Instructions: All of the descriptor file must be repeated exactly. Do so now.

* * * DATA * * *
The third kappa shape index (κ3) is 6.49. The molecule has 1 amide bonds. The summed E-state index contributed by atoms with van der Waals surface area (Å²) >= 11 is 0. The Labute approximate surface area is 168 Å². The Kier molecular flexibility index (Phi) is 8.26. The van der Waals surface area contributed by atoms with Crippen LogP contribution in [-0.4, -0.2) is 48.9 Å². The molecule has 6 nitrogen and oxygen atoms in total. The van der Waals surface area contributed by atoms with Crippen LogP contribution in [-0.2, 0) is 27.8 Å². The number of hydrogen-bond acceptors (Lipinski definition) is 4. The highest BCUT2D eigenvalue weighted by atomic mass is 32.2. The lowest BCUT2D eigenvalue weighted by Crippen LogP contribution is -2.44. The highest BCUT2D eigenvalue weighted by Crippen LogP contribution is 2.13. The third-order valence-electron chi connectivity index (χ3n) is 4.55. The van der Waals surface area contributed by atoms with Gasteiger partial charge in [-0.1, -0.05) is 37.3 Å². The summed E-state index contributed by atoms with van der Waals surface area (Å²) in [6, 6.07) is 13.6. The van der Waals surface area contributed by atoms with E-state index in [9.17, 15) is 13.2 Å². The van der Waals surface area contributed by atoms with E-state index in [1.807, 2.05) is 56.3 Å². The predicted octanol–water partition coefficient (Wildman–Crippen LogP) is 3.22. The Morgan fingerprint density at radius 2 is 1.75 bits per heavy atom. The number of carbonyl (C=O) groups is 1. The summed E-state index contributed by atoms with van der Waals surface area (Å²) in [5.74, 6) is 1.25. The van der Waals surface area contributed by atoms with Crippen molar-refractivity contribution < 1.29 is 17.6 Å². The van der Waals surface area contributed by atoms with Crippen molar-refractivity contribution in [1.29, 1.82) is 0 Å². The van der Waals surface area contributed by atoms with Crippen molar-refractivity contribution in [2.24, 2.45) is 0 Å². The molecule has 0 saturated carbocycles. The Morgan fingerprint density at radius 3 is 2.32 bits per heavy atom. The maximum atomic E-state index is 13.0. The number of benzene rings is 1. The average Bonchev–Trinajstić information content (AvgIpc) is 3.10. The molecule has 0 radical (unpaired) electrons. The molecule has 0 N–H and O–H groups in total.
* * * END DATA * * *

The third kappa shape index (κ3) is 6.49. The molecule has 1 amide bonds. The summed E-state index contributed by atoms with van der Waals surface area (Å²) >= 11 is 0. The Labute approximate surface area is 168 Å². The Kier molecular flexibility index (Phi) is 8.26. The van der Waals surface area contributed by atoms with Crippen LogP contribution in [-0.4, -0.2) is 48.9 Å². The molecule has 6 nitrogen and oxygen atoms in total. The van der Waals surface area contributed by atoms with Crippen LogP contribution in [-0.2, 0) is 27.8 Å². The number of hydrogen-bond acceptors (Lipinski definition) is 4. The highest BCUT2D eigenvalue weighted by atomic mass is 32.2. The lowest BCUT2D eigenvalue weighted by Crippen LogP contribution is -2.44. The highest BCUT2D eigenvalue weighted by Crippen LogP contribution is 2.13. The third-order valence-electron chi connectivity index (χ3n) is 4.55. The van der Waals surface area contributed by atoms with Gasteiger partial charge in [-0.1, -0.05) is 37.3 Å². The summed E-state index contributed by atoms with van der Waals surface area (Å²) in [6, 6.07) is 13.6. The van der Waals surface area contributed by atoms with E-state index in [9.17, 15) is 13.2 Å². The van der Waals surface area contributed by atoms with E-state index in [1.807, 2.05) is 56.3 Å². The predicted octanol–water partition coefficient (Wildman–Crippen LogP) is 3.22. The Morgan fingerprint density at radius 2 is 1.75 bits per heavy atom. The number of carbonyl (C=O) groups is 1. The summed E-state index contributed by atoms with van der Waals surface area (Å²) in [5.74, 6) is 1.25. The van der Waals surface area contributed by atoms with Crippen molar-refractivity contribution < 1.29 is 17.6 Å². The van der Waals surface area contributed by atoms with Crippen molar-refractivity contribution in [1.29, 1.82) is 0 Å². The van der Waals surface area contributed by atoms with Crippen molar-refractivity contribution in [2.24, 2.45) is 0 Å². The molecule has 0 saturated carbocycles. The Morgan fingerprint density at radius 3 is 2.32 bits per heavy atom. The maximum atomic E-state index is 13.0. The number of benzene rings is 1. The average Bonchev–Trinajstić information content (AvgIpc) is 3.10. The molecule has 0 radical (unpaired) electrons. The molecule has 0 N–H and O–H groups in total.